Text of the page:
The World Economic Forum's 2022 gathering in Davos next week will be "the most timely and consequential" in its 52-year history, its founder, Klaus Schwab, said, as global political and business leaders gather in the Swiss resort town against the backdrop of the war in Ukraine and mounting fears about the outlook for the world economy and climate.
“The return of war, epidemics and the climate crisis, all those disruptive forces have derailed the global recovery,” Mr Schwab, the forum’s executive chairman, told journalists on a virtual briefing on Wednesday, ahead of the convention’s start on Sunday.
“Those issues must be confronted in Davos, and the global food crisis in particular needs our immediate attention.”
Following the cancellation of Davos last year amid the Covid-19 pandemic, nearly 2,500 leaders from politics, business, civil society and media will participate in the 2022 event, which had been delayed from its usual timing in January.
Among those headlining the five-day forum are Ukrainian president Volodymyr Zelenskiy, who will be addressing the summit virtually from Kyiv. Almost a dozen government officials from the war-torn country will actually attend Davos – the biggest high-ranking delegation to leave the country since Russia's invasion in late February. No Russian officials or business leaders have invited to this year's event.
German chancellor Olaf Scholz, US climate envoy John Kerry, Nato secretary general Jens Stoltenberg and European Commission president Ursula von der Leyen are among the event headliners.
More than 50 heads of state and government, including Taoiseach Micheál Martin, and a similar number of finance ministers will also attend the forum, organisers said.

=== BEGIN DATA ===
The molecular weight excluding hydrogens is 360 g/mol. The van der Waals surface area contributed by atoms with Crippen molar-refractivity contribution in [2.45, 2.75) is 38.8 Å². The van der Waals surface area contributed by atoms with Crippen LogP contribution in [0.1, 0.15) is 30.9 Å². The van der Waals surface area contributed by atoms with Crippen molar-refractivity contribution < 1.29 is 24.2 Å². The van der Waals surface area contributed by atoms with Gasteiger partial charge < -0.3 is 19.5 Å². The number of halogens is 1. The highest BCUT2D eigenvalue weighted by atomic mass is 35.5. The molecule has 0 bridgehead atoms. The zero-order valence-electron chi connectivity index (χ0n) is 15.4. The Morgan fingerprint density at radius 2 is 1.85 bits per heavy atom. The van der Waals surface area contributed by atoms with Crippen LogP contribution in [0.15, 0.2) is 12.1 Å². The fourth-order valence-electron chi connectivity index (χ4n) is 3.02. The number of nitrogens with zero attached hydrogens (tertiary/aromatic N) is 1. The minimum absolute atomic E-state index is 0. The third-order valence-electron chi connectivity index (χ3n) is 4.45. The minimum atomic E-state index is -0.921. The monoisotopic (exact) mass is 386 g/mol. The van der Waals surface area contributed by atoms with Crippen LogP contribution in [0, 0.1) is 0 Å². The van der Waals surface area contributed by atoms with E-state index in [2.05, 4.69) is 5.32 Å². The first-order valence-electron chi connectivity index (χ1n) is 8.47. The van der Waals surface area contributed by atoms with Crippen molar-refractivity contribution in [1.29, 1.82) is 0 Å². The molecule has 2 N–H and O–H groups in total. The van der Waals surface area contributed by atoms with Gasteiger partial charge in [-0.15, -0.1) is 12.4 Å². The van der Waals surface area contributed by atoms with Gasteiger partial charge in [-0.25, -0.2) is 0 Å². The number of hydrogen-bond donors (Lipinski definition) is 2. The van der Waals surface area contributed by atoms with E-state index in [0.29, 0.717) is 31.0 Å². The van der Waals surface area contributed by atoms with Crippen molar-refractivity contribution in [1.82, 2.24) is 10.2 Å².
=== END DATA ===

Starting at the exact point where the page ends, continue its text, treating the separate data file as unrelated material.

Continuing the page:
However, two Irish regulars at Davos – Bono and businessman Denis O’Brien – will not be attending this year, according to representatives for both men.
The gathering also takes place at a time of mounting concerns about the global economy as central banks seek to rein in monetary stimulus and embark on a cycle of interest rate hikes to combat a spike in inflation.
The European Central Bank is widely expected to increase its deposit rate, which is currently at minus 0.5 per cent, in July, following recent moves by the US Federal Reserve and the Bank of England to increase borrowing costs.
Nervous global investors have built up cash levels in their portfolios last seen in the aftermath of the September 2001 terrorist attacks, amid growing fears about the twin risks of low growth and high inflation, or stagflation, according to Bank of America’s latest monthly fund manager survey, published earlier in the week.
The US banking group described the latest outcome of its keenly followed investors survey as “extremely bearish”, with money managers viewing hawkish central banks, intent on winding down stimulus programmes and raising interest rates to combat inflation, as the biggest risk to the global economy.
“In a world which is becoming more fragmented, more divided, and where many of the traditional multilateral organisations tend to become dysfunctional, or at least mistrustful, a global platform based on informal, trust-faced and action-oriented co-operation will be ever more relevant, more important than before,” Mr Schwab said.